Avecto Privilege Guard 2.6 makes limited-rights computing possible on Windows clients, elevating rights when needed and hiding annoying UAC prompts from users.
Avecto Privilege Guard 2.6 makes it easier for Windows
administrators to maintain locked-down desktops among the workforce,
obviating the need for users to have local administrative rights, while
at the same time suppressing the barrage of User Account Control
warnings that often annoy users working in such strictures.
When I first looked at a pair of Windows privilege management solutions back in 2006-Winternals Protection Manager
(since acquired by Microsoft) and Desktop Standard PolicyMaker Application Security
(progenitor of the competing BeyondTrust solution)-both products were heavily geared toward enabling
insecurely written applications to run on Windows XP-based desktops run
by users with limited local rights.
Although that capability is still applicable for any faulty
applications in 2011, modern products such as Avecto Privilege Guard or
the revamped BeyondTrust PowerBroker Desktops offer more compelling
usage for modern operating systems-making it easier to run as a
standard user without inducing a barrage of security warnings and login
boxes during day-to-day operation.
Temporarily escalating the privilege of policy-defined processes and
applications, these products now provide their greatest benefit
quelling UAC (User Account Control) warnings and prompts generated by
standard (limited) rights users on Windows 7 or Windows Vista-based
computers. By automatically giving limited rights users temporary and
targeted privilege elevation, the users can run applications that would
otherwise require administrator credentials in order to proceed.
Therefore, IT implementers can leverage these products to crank up UAC
settings to the fullest security settings, providing greater
protection against accidental or malicious changes to system files,
while surreptitiously masking that detail from their users.
Avecto Privilege Guard 2.6 adds a number of new features over its
predecessor, providing more granular controls that allow administrators
to refine rule sets used within the policies that define which
processes and applications receive escalated privilege level. The new
version also adds time controls over privilege escalation, plus
customizable messaging that allows administrators to personalize any
related messaging presented to users throughout the elevation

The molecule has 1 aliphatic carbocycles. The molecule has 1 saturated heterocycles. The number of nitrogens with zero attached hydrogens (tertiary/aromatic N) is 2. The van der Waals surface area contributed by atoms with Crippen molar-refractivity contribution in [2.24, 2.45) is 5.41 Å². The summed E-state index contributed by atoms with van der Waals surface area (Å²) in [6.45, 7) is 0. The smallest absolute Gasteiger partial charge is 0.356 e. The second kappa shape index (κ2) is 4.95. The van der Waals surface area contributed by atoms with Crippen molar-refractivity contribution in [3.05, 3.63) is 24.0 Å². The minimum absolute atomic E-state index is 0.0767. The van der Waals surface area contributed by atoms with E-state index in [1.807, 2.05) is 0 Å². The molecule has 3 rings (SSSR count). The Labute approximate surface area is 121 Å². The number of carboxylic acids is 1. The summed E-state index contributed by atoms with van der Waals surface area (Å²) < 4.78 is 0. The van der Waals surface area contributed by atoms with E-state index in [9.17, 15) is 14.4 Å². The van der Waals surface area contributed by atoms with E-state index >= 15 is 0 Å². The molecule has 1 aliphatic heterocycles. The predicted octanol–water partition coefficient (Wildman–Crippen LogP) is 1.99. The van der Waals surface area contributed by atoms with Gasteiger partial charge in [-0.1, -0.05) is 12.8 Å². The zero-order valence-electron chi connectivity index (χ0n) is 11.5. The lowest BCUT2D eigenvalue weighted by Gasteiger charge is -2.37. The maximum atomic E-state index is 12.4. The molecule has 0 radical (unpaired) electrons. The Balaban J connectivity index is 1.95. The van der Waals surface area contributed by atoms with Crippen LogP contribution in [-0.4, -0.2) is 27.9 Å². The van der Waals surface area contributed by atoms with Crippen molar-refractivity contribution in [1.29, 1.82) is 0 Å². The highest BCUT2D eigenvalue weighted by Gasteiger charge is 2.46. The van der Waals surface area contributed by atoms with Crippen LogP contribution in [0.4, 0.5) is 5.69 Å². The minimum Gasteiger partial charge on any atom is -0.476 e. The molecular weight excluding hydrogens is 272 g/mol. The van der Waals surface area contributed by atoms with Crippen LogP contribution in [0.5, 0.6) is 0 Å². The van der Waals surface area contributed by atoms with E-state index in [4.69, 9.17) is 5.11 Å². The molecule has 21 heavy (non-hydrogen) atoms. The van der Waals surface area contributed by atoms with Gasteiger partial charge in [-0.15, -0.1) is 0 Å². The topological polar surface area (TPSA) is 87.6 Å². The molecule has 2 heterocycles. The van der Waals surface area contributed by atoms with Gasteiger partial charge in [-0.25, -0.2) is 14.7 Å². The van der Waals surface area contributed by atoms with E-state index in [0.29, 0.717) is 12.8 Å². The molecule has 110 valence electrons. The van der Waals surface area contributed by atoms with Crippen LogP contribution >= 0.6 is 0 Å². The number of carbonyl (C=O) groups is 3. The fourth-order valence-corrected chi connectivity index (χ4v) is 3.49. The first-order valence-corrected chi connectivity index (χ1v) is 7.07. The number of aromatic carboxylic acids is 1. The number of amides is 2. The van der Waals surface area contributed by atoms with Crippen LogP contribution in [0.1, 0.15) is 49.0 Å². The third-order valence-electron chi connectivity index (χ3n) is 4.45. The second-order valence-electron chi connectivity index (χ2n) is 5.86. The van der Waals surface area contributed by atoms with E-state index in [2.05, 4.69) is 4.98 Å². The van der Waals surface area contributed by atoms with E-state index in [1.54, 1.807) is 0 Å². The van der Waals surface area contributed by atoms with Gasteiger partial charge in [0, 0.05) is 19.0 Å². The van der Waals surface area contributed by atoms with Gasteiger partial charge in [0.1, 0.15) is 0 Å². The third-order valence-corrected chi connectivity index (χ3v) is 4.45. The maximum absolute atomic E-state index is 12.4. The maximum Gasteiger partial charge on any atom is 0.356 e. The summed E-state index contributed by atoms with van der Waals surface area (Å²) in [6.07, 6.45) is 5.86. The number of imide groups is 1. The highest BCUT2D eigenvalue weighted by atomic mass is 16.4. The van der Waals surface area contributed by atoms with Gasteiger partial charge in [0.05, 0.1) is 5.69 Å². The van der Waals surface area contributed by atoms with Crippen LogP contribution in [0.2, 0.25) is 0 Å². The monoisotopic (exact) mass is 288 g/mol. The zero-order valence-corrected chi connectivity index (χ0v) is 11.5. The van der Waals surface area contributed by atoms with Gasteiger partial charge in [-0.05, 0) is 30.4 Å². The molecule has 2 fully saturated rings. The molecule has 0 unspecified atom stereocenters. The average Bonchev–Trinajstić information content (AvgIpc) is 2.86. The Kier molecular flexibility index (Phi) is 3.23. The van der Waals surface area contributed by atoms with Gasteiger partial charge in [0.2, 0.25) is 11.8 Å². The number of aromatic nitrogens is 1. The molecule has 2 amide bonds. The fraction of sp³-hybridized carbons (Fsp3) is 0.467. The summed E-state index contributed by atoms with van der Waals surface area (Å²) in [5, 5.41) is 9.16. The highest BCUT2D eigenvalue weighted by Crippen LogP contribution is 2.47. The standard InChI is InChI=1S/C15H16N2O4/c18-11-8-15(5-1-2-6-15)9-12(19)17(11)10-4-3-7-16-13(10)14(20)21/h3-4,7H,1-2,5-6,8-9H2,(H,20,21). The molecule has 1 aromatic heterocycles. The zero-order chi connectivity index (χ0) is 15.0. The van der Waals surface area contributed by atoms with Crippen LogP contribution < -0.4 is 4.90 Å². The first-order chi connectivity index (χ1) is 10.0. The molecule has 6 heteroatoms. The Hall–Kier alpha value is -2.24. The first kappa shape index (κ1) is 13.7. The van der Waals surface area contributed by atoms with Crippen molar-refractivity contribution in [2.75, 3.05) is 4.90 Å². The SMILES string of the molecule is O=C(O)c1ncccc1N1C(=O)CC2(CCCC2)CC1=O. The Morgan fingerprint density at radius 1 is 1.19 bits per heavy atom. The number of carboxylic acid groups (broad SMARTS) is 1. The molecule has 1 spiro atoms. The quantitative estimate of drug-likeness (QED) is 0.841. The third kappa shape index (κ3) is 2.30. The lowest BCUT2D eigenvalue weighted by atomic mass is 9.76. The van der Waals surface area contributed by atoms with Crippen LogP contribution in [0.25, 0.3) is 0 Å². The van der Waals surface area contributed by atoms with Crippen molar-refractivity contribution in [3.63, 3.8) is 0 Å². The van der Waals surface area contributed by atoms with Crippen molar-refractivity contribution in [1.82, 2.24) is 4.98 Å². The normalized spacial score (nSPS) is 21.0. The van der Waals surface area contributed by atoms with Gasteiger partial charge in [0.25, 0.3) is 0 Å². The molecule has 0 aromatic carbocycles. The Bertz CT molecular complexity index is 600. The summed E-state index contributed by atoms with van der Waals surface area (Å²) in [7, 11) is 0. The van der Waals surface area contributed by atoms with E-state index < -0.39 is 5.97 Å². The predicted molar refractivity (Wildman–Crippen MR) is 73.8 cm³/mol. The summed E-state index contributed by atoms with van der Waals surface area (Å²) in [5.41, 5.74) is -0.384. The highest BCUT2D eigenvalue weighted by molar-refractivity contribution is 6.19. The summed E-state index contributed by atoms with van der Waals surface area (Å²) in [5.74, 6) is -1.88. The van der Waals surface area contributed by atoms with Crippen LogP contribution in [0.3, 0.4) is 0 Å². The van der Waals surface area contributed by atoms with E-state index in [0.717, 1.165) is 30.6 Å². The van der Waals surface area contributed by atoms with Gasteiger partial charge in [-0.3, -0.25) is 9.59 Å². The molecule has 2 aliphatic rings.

Version 2.6, which shipped in November, is available for $30 per
workstation. Last year, Avecto also announced new 24/7 support plans,
which may be licensed at an additional, unspecified cost.
Privilege Guard consists of two elements. The Privilege Guard Client is
a client-side installation package for Windows 7, Windows Vista or
Windows XP-based workstations (there are both 32-bit and 64-bit
versions for Win 7/Vista). Meanwhile, the Privilege Guard Console is
the management element, a snap-in for the Group Policy Management
Console or Group Policy Editor that needs to be installed on workstations used to create and edit Avecto policies.
While customers will undoubtedly use Active Directory-based Group
Policy to create and apply Avecto policies in a corporate setting, I
performed the bulk of my testing using the Local Policy on a single
Windows 7-based virtual machine.
I found the new application rule sets quite helpful. Whereas the
previous versions of Privilege Guard allowed administrators to create
elevation rules according to a combination of file name, file hash,
command line or publisher, version 2.6 provides further flexibility. I
found I could now create more sophisticated policies that account for
product name or description, file or product versions, and file
ownership. I could also create pattern matching rules to clump similar
applications together within a similar rule.
I also liked that Privilege Guard thwarts common privilege escalating
workarounds. For instance, I could block elevated access to Windows
Explorer functionality through the managed application's File/Save
dialog, which could keep users from saving to unauthorized locations
or deleting files they should not be able to delete.
The new messaging features allow administrators to customize any
messaging that is shown to a user during a privilege escalating
event. With this customized text, I could identify points of contact to
correct problems or change policies, or I could explicitly state
corporate rules governing the need for elevation. I could also add a
corporate logo to the pop-up boxes, although I thought the image
scaling was a little wonky, as small images seem to dominate the
resulting pop-up messages. Suggested sizing details in the Privilege
Guard message creation interface would be much appreciated down the
I also found that customized messaging sometimes slowed down the user's
interactive experience. While operating as a standard user in such
cases, I occasionally found myself waiting between 20 and 30 seconds for the
customized message box to appear on an otherwise greyed out and
inaccessible background. I did not experience this lag in cases where
privilege escalation occurred silently, with no messaging.
The policy expiration templates were also quite helpful, allowing me to
define times of the day and week when privilege escalation rules would
be enforced. Administrators can easily select applicable days and times
from the Console interface, choosing whether to enforce time according
to the user's local time zone or against the UTC time period.